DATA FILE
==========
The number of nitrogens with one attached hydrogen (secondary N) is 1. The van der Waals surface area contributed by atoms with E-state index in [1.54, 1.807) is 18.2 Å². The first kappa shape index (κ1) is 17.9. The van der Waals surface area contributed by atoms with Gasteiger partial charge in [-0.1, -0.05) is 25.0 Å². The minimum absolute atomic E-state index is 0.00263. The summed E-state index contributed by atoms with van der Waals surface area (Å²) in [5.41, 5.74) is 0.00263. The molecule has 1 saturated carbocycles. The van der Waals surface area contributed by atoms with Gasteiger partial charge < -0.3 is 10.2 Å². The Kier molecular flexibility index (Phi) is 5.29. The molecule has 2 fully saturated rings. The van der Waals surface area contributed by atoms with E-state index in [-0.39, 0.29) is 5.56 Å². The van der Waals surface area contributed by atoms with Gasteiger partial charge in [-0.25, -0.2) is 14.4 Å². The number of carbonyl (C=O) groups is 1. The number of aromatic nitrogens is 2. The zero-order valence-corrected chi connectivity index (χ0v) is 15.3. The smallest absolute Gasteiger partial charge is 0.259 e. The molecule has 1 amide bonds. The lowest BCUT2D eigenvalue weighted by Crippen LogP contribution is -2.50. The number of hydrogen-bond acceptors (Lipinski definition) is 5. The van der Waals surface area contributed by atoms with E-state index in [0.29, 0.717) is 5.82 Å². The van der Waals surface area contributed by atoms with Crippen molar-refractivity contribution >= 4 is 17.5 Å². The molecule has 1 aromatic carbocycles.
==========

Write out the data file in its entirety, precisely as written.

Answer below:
The number of nitrogens with one attached hydrogen (secondary N) is 1. The van der Waals surface area contributed by atoms with E-state index in [1.54, 1.807) is 18.2 Å². The first kappa shape index (κ1) is 17.9. The van der Waals surface area contributed by atoms with Gasteiger partial charge in [-0.1, -0.05) is 25.0 Å². The minimum absolute atomic E-state index is 0.00263. The summed E-state index contributed by atoms with van der Waals surface area (Å²) in [5.41, 5.74) is 0.00263. The molecule has 1 saturated carbocycles. The van der Waals surface area contributed by atoms with Gasteiger partial charge < -0.3 is 10.2 Å². The Kier molecular flexibility index (Phi) is 5.29. The molecule has 2 fully saturated rings. The van der Waals surface area contributed by atoms with E-state index in [-0.39, 0.29) is 5.56 Å². The van der Waals surface area contributed by atoms with Gasteiger partial charge in [-0.25, -0.2) is 14.4 Å². The number of carbonyl (C=O) groups is 1. The number of aromatic nitrogens is 2. The zero-order valence-corrected chi connectivity index (χ0v) is 15.3. The smallest absolute Gasteiger partial charge is 0.259 e. The molecule has 1 amide bonds. The lowest BCUT2D eigenvalue weighted by Crippen LogP contribution is -2.50. The number of hydrogen-bond acceptors (Lipinski definition) is 5. The van der Waals surface area contributed by atoms with E-state index in [0.29, 0.717) is 5.82 Å². The van der Waals surface area contributed by atoms with Crippen molar-refractivity contribution >= 4 is 17.5 Å². The molecule has 1 aromatic carbocycles.